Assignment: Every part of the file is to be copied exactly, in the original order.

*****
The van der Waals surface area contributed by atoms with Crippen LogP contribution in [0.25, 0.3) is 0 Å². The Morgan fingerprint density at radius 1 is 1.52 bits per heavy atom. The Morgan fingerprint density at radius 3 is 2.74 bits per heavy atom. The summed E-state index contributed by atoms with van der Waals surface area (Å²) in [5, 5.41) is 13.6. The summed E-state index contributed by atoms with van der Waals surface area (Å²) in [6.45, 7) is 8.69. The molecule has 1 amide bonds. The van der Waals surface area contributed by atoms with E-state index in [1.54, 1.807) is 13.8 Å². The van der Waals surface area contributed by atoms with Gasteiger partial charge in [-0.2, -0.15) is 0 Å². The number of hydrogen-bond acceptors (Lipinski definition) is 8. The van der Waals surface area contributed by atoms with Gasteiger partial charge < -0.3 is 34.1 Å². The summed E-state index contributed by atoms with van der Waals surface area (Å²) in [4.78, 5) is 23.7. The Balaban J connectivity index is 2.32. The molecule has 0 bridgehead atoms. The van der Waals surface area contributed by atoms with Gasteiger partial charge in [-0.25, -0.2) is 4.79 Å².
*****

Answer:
The van der Waals surface area contributed by atoms with Crippen LogP contribution in [0.25, 0.3) is 0 Å². The Morgan fingerprint density at radius 1 is 1.52 bits per heavy atom. The Morgan fingerprint density at radius 3 is 2.74 bits per heavy atom. The summed E-state index contributed by atoms with van der Waals surface area (Å²) in [5, 5.41) is 13.6. The summed E-state index contributed by atoms with van der Waals surface area (Å²) in [6.45, 7) is 8.69. The molecule has 1 amide bonds. The van der Waals surface area contributed by atoms with E-state index in [1.54, 1.807) is 13.8 Å². The van der Waals surface area contributed by atoms with Gasteiger partial charge in [-0.2, -0.15) is 0 Å². The number of hydrogen-bond acceptors (Lipinski definition) is 8. The van der Waals surface area contributed by atoms with Gasteiger partial charge < -0.3 is 34.1 Å². The summed E-state index contributed by atoms with van der Waals surface area (Å²) in [4.78, 5) is 23.7. The Balaban J connectivity index is 2.32. The molecule has 0 bridgehead atoms. The van der Waals surface area contributed by atoms with Gasteiger partial charge in [-0.25, -0.2) is 4.79 Å².